First publication in the Pioneer on 24 December 1886, and in the Pioneer Mail on 29 December. In the Pioneer there was a column heading, “Latter-Day Carols”, covering this poem, signed “R.K.”, and “The Dyspeptic in India” signed “K.R.” written by E. Kay Robinson.
Robinson was Assistant Editor of the Pioneer at the time, and in the summer of 1886 was appointed Editor of the Civil and Military Gazette in Lahore, where he encouraged Kipling's creative writing; the two became good friends.
The 4th, 5th and 6th lines of the last verse of Kipling's poem were also included under the title "Christmas Joys", with selections from the works of a number of poets. Christmas Joys was als the title of the book.
“Christmas in India” is collected in:
This is a poignant look at exiles celebrating the Christmas family festival, far from home and in an alien climate. The 'dusk behind the tamarisks' could not be more different from the traditional frosts and holly and log fires of Christmas at Home.
However, the Anglo-Indians did their best to mark the Christmas season with affection and goodwill, as Kipling recalled nostalgucally in 1895, at the end of "William the Conqueror" Part II in The Day's Work. Here he is describing the return of a team of administrators to the Punjab after work on famine relief in the South:
Morning brought the penetrating chill of the Northern December, the layers of wood-smoke, the dusty grey-blue of the tamarisks, the domes of ruined tombs, and all the smell of the white Northern plains, as the mail-train ran on to the mile-long Sutlej Bridge...They were picking them up at almost every station now—men and women coming in for the Christmas Week, with racquets, with bundles of polo-sticks, with dear and bruised cricket-bats, with fox-terriers and saddles ...At the time the poem was written Kipling himself was with his parents and sister in what he called “the Family Square” writing contributions to the Christmas number of his paper and generally enjoying family life after a long separation.
Some critical comments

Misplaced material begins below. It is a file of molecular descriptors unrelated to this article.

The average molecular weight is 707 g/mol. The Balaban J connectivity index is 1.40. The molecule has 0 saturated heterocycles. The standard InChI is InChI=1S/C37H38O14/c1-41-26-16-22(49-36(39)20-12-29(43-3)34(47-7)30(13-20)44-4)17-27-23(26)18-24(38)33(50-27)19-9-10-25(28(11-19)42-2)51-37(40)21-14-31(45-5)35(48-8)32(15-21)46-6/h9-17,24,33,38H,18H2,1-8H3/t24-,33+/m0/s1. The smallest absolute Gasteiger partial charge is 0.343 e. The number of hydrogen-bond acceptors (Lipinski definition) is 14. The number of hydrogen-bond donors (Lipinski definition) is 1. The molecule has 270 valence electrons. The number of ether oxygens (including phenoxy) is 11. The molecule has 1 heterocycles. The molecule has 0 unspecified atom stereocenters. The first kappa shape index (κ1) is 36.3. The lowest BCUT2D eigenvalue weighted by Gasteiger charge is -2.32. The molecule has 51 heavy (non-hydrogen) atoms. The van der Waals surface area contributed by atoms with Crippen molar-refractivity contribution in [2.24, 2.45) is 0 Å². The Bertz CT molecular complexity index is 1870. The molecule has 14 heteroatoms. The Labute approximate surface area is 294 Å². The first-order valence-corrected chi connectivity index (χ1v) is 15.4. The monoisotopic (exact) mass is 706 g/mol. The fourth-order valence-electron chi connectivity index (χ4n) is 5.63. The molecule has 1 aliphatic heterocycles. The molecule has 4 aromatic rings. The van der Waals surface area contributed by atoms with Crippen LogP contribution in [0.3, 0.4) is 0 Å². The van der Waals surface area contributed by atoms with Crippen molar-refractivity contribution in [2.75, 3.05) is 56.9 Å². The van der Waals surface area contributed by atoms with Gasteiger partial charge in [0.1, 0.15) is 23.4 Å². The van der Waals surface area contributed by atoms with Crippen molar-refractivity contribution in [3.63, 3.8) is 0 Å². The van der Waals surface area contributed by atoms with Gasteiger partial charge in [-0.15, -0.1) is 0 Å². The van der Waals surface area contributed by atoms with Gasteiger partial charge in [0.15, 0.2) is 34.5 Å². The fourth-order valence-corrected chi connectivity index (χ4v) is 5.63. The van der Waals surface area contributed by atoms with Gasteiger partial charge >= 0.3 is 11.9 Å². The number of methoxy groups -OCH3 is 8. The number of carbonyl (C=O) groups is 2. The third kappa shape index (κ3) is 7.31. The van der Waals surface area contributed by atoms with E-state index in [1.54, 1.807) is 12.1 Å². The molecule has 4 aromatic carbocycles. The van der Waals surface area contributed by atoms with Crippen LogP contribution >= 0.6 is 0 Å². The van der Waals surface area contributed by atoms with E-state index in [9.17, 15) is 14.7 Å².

Charles Allen (p. 234) mentions these two poems, calling Kipling’s version “characteristically sardonic” and Robinson’s “conventionally sentimental” but does not give us the text.
tamarisks shrubs of the order Tamaricaceae .
Home in this contest the United Kingdom.
white and scarlet berry the fruits of mistletoe (Alburn) and holly (Ilex Aquifolium) respectively, traditionally used to decorate houses at Christmas. The holly was traditionally a sacred tree, as Kipling was aware. In "Friendly Brook" (A Diversity of Creatures) (p. 46) two men are trimming a hedge:
By noon a length of unclean jungle had turned iinto a cattle-proof barrier, tufted here and there with little plumes of the sacred holly which no woodman touches without orders.[Verse 2]
ghat a burning-ghat, a flight of steps running down to a river, where the bodies of the dead are cremated.
Rama the legendary Indian king regarded as an incarnation of Vishnu. See our notes on “The Bridge Builders” (The Day’s Work).
psalters books of psalms, usually incorporated in the Book of Common Prayer of the Anglican Church.
“Good Christian men rejoice” an old German carol “In Dulci Jubilo” translated by John Mason Neale (1818-1866), English priest, scholar and hymn-writer. This is the first of three verses:
Good Christian men rejoice[Verse 3]
Heimweh homesickness (German).
the black dividing Sea the ocean is known as kala-pani – 'the black water', in some of the Indian stories
Youth was cheap in Something of Myself (p. 41) Kipling writes of young men who: 'died from typhoid mostly at the regulation age of twenty-two. (Page 41.)
Owls nocturnal birds of prey of the order Strigiformes.
conches a number of different species of sea snails, or their shells, of the family Strombidae. The shells can be made into primitive trumpets, used in temples as here. Fishermen sometimes used them as fog-signals; see this illustration of Manuel in Captains Courageous, p. 11.
caste the divisions of Hindus in India into social and religious groups, which form separate communities and do not eat together, work together, or intermarry. See Hobson-Jobson (p. 170). It is mentioned frequently in Kim.
“faint and forced the laughter” apparantly a quotation but we have not traced it and would appreciate information from readers/
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